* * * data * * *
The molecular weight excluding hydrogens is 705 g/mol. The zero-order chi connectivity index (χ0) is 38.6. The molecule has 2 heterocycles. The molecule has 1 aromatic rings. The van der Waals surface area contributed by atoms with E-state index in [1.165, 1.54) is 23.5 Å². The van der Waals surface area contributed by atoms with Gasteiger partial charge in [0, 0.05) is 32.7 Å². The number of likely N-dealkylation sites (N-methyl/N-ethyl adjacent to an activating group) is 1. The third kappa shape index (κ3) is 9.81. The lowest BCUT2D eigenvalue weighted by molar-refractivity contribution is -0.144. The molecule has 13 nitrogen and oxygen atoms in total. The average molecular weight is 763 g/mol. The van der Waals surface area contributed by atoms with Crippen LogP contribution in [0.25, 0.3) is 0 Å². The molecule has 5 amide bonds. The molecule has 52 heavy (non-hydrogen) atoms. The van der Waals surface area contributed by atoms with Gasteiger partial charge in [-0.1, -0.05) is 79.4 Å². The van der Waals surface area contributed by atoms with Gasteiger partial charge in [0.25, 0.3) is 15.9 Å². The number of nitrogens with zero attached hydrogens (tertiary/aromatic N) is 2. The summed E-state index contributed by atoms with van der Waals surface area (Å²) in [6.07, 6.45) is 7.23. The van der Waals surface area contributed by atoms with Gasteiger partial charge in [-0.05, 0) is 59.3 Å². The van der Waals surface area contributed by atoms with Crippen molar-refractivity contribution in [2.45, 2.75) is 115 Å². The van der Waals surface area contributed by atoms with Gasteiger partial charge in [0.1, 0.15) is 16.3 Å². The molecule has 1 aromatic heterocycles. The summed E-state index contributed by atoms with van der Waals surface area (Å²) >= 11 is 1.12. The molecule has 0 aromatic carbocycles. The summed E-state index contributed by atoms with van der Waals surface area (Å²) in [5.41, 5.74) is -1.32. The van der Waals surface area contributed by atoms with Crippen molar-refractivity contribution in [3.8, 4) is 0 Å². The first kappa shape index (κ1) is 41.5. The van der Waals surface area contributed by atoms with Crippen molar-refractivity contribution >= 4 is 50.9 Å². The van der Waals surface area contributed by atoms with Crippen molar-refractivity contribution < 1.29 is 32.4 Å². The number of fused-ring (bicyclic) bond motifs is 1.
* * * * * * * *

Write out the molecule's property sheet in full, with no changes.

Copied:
The molecular weight excluding hydrogens is 705 g/mol. The zero-order chi connectivity index (χ0) is 38.6. The molecule has 2 heterocycles. The molecule has 1 aromatic rings. The van der Waals surface area contributed by atoms with E-state index in [1.165, 1.54) is 23.5 Å². The van der Waals surface area contributed by atoms with Gasteiger partial charge in [0, 0.05) is 32.7 Å². The number of likely N-dealkylation sites (N-methyl/N-ethyl adjacent to an activating group) is 1. The third kappa shape index (κ3) is 9.81. The lowest BCUT2D eigenvalue weighted by molar-refractivity contribution is -0.144. The molecule has 13 nitrogen and oxygen atoms in total. The average molecular weight is 763 g/mol. The van der Waals surface area contributed by atoms with Crippen LogP contribution in [0.25, 0.3) is 0 Å². The molecule has 5 amide bonds. The molecule has 52 heavy (non-hydrogen) atoms. The van der Waals surface area contributed by atoms with Gasteiger partial charge in [-0.1, -0.05) is 79.4 Å². The van der Waals surface area contributed by atoms with Gasteiger partial charge in [0.25, 0.3) is 15.9 Å². The number of nitrogens with zero attached hydrogens (tertiary/aromatic N) is 2. The summed E-state index contributed by atoms with van der Waals surface area (Å²) in [6.07, 6.45) is 7.23. The van der Waals surface area contributed by atoms with Gasteiger partial charge in [-0.05, 0) is 59.3 Å². The van der Waals surface area contributed by atoms with Crippen molar-refractivity contribution in [2.45, 2.75) is 115 Å². The van der Waals surface area contributed by atoms with Gasteiger partial charge in [0.1, 0.15) is 16.3 Å². The molecule has 1 aromatic heterocycles. The summed E-state index contributed by atoms with van der Waals surface area (Å²) >= 11 is 1.12. The molecule has 0 aromatic carbocycles. The summed E-state index contributed by atoms with van der Waals surface area (Å²) in [5.41, 5.74) is -1.32. The van der Waals surface area contributed by atoms with Crippen molar-refractivity contribution in [3.8, 4) is 0 Å². The first kappa shape index (κ1) is 41.5. The van der Waals surface area contributed by atoms with Crippen molar-refractivity contribution >= 4 is 50.9 Å². The van der Waals surface area contributed by atoms with Crippen molar-refractivity contribution < 1.29 is 32.4 Å². The number of fused-ring (bicyclic) bond motifs is 1.